Gospel: Luke 4:16-30
Jesus came to Nazareth, where he had grown up,
and went according to his custom
into the synagogue on the sabbath day.
He stood up to read and was handed a scroll of the prophet Isaiah.
He unrolled the scroll and found the passage where it was written:
The Spirit of the Lord is upon me,
because he has anointed me
to bring glad tidings to the poor.
He has sent me to proclaim liberty to captives
and recovery of sight to the blind,
to let the oppressed go free,
and to proclaim a year acceptable to the Lord.
Rolling up the scroll,
he handed it back to the attendant and sat down,
and the eyes of all in the synagogue looked intently at him.
He said to them,
“Today this Scripture passage is fulfilled in your hearing.”
And all spoke highly of him
and were amazed at the gracious words that came from his mouth.
They also asked, “Is this not the son of Joseph?”
He said to them, “Surely you will quote me this proverb,
‘Physician, cure yourself,’ and say, ‘Do here in your native place
the things that we heard were done in Capernaum.’”
And he said,
“Amen, I say to you, no prophet is accepted in his own native place.
Indeed, I tell you,
there were many widows in Israel in the days of Elijah
when the sky was closed for three and a half years
and a severe famine spread over the entire land.
It was to none of these that Elijah was sent,
but only to a widow in Zarephath in the land of Sidon.
Again, there were many lepers in Israel
during the time of Elisha the prophet;
yet not one of them was cleansed, but only Naaman the Syrian.”
When the people in the synagogue heard this,
they were all filled with fury.
They rose up, drove him out of the town,
and led him to the brow of the hill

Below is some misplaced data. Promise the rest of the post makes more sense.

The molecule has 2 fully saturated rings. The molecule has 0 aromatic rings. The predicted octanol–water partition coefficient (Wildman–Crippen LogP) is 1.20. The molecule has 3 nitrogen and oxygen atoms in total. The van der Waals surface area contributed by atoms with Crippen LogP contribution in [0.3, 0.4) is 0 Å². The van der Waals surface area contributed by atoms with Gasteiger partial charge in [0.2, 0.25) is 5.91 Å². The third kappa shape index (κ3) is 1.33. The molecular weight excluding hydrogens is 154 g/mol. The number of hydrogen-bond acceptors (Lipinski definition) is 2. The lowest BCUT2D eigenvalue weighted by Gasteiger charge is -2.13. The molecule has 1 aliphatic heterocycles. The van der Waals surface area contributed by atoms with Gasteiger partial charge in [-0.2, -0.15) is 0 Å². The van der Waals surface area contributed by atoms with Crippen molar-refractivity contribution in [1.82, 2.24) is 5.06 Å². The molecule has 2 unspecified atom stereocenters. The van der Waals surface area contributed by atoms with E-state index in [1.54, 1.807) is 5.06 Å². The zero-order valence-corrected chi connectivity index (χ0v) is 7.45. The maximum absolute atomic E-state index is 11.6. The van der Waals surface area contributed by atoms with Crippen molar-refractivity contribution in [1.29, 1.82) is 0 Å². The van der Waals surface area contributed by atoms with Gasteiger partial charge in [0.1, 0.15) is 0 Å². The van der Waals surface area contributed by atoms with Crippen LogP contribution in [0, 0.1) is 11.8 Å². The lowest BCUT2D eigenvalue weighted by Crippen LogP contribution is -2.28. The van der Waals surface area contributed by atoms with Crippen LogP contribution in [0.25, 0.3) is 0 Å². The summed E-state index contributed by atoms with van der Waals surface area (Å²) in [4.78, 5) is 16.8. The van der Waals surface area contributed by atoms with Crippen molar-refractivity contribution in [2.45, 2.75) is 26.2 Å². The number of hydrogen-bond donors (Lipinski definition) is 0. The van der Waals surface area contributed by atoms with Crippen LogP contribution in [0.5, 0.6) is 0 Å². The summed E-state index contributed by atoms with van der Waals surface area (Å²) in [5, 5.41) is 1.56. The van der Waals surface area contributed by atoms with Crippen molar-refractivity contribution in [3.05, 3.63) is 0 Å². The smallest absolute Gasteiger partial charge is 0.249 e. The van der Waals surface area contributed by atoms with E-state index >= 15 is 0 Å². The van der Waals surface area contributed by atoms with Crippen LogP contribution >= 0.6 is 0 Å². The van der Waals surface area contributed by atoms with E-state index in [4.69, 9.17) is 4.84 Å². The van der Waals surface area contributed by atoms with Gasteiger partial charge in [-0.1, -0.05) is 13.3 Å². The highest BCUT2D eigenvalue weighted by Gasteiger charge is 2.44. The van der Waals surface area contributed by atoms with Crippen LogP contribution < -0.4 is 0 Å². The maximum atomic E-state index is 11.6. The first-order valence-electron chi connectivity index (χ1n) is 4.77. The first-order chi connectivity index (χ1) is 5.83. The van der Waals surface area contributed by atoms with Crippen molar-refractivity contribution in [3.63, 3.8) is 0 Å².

on which their town had been built, to hurl him down headlong.
But he passed through the midst of them and went away.
Why do we see things as they are? Why is it so difficult to accept that things aren't always how we perceive them to be? Why is it then that no prophet is accepted in his own native place? The reason is simple, human comprehension is limited. Oftentimes, we only look at things from one perspective - that is, the perspective that benefits us. We always look for our 'comfort zone' and reject the unknown.
Likewise, when we know someone, we establish our own image of him. Then we get trapped in the mindset that this person will stay the same until the end of time. We neglect change and other factors because we only see what we want.
Jesus was rejected by the people of his town. Because the townspeople saw Jesus growing up as a carpenter's son, they refused to believe that HE could be the messiah. They were blinded because they perceived Jesus according to their standards. They found it hard to accept that the savior they were waiting for came in the guise of a lowly carpenter’s son! They must have thought that the messiah would come from a house of prestige and status. They couldn’t imagine themselves bowing down to someone of lower rank. Their pride mixed perfectly with their prejudice chased Jesus away.
So, why then did Jesus visit Nazareth when HE knew what awaited HIM? Again, the reason is simple, Jesus is not human and hence his comprehension is not limited. HE treats all of us similarly regardless of our caprices. HE loves us equally and wants us to know that HE will always be with us even though HE knows that by doing so, only suffering awaits HIM.
Touched by Jesus' great love, let us not allow ourselves to be blinded by pride and prejudice. For it is only when we step out of our 'comfort zone' that we see things in a new light. Why don't we try to love like Jesus?